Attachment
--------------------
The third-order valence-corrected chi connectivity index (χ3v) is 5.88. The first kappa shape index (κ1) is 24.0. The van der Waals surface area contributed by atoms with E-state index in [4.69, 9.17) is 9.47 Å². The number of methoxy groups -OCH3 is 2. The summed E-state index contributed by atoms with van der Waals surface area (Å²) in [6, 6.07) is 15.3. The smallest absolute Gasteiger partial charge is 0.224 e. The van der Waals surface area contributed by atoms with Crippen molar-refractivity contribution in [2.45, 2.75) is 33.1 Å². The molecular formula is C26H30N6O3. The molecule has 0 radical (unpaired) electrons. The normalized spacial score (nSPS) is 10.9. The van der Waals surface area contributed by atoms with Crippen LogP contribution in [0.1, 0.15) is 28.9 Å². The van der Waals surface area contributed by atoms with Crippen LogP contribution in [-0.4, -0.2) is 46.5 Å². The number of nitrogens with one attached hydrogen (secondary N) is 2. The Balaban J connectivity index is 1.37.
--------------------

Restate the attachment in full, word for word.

The third-order valence-corrected chi connectivity index (χ3v) is 5.88. The first kappa shape index (κ1) is 24.0. The van der Waals surface area contributed by atoms with E-state index in [4.69, 9.17) is 9.47 Å². The number of methoxy groups -OCH3 is 2. The summed E-state index contributed by atoms with van der Waals surface area (Å²) in [6, 6.07) is 15.3. The smallest absolute Gasteiger partial charge is 0.224 e. The van der Waals surface area contributed by atoms with Crippen molar-refractivity contribution in [2.45, 2.75) is 33.1 Å². The molecular formula is C26H30N6O3. The molecule has 0 radical (unpaired) electrons. The normalized spacial score (nSPS) is 10.9. The van der Waals surface area contributed by atoms with Crippen LogP contribution in [0.1, 0.15) is 28.9 Å². The van der Waals surface area contributed by atoms with Crippen LogP contribution in [-0.4, -0.2) is 46.5 Å². The number of nitrogens with one attached hydrogen (secondary N) is 2. The Balaban J connectivity index is 1.37.